"Our enrollment is at an all-time high right now; we have 1,500 students,"
said Billi Hornbeck, registrar at Oglala Lakota College, which is spread
across almost a dozen sites on the Pine Ridge Indian Reservation.
Oglala Lakota College is one of the nation's largest tribal colleges.
"We're growing. We're very aggressive," said Kim Winkelman, the college's
vice president of instruction and academic affairs. "We'll be at 2,000
before too long."
Haskell at capacity
Haskell's enrollment isn't growing. The university's $9 million budget --
all of it from the U.S. Bureau of Indian Affairs -- limits it to about 1,000
"We're at 1,001 right now," Haskell registrar Manny King said last week.
"This is where we're comfortable, at around a thousand. If we take many more
than that, we get short on textbooks and we run out of dorm space ... things
But the tribal colleges' growth isn't expected to mean fewer students for
Haskell, said Lori Tapahonso, spokeswoman for the Haskell president's
"Every semester we have a waiting list of some 400 students who couldn't get
in," Tapahonso said. "What this means, I think, is that all across Indian
Country, people are recognizing the value and the need for higher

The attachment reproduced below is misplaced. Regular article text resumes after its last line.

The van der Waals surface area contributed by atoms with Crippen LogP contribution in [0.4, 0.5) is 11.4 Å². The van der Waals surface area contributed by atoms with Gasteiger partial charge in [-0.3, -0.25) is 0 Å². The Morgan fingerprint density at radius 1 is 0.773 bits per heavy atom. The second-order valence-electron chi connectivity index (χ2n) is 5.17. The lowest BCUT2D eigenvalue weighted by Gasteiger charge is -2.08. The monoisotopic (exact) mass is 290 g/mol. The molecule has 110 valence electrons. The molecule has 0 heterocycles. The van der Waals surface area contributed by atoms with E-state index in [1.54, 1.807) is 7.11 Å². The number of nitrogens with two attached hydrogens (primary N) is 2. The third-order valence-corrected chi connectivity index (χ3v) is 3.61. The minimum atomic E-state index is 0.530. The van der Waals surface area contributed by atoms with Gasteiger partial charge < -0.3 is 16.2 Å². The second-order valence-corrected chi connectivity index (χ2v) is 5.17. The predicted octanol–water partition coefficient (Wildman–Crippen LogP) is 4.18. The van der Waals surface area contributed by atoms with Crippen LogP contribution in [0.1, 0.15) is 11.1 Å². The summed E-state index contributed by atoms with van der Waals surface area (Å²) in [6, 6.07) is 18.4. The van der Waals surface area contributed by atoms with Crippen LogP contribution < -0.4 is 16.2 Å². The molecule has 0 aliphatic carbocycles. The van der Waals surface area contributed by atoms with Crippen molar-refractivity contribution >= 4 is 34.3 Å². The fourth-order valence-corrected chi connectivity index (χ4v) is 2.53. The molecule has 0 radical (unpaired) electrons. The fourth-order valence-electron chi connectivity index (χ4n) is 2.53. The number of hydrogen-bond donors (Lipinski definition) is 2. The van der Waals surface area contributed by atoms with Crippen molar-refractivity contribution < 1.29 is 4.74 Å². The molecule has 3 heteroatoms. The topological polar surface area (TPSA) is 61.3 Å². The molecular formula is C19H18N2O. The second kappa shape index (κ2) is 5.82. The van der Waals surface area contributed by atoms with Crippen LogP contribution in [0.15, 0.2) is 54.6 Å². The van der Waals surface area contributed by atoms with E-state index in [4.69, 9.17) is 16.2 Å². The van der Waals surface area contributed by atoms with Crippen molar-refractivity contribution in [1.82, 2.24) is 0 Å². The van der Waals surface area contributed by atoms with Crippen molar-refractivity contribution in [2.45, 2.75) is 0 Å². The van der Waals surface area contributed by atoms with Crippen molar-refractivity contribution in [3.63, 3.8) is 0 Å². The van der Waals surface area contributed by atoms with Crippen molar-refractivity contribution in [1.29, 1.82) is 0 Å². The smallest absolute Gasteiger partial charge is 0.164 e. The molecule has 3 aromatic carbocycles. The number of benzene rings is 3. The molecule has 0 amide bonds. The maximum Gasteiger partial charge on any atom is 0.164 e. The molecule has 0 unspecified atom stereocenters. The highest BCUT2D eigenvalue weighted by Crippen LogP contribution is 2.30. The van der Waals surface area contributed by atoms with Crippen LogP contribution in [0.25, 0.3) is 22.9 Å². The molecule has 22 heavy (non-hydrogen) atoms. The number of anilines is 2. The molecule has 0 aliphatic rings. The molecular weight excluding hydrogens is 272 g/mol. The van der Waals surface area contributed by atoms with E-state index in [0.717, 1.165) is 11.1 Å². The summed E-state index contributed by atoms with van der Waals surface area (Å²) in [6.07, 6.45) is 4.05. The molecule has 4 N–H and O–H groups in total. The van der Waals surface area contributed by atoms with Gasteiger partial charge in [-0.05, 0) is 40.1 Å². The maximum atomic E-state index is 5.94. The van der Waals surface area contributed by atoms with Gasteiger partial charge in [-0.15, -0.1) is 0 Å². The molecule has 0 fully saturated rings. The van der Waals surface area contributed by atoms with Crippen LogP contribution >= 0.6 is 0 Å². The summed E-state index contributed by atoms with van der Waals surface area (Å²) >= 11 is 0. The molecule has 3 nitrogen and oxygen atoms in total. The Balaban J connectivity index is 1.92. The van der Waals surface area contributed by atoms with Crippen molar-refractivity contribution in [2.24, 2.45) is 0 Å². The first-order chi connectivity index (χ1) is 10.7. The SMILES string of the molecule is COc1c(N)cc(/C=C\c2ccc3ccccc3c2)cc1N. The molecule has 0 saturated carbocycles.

Much of Haskell's niche in the education marketplace is defined by its being
one of only two American Indian colleges -- the other being Southwestern
Indian Polytechnic Institute in Albuquerque, N.M. -- that does not charge
"As long as you are a member of a federally recognized tribe, Haskell is
tuition-free," Tapahonso said. "But the other side of that is that we don't
get any money from the tribes. We are funded by the BIA, which limits us."
At the American Indian Higher Education Consortium, Gipp said most tribal
colleges' beginnings were rooted in leaders' frustrations over seeing their
young people fail in off-reservation schools.
"Indian students were getting lost and failing miserably in mainstream
schools," Gipp said. "That is an historical fact."
Gipp and others argue that much of that failure is rooted in core values and
curricula that denigrated Indians and their cultures.
"Starting in about the fourth grade, if you're Indian, you have to choose
between being Indian and being a student," said Marjane Ambler, editor of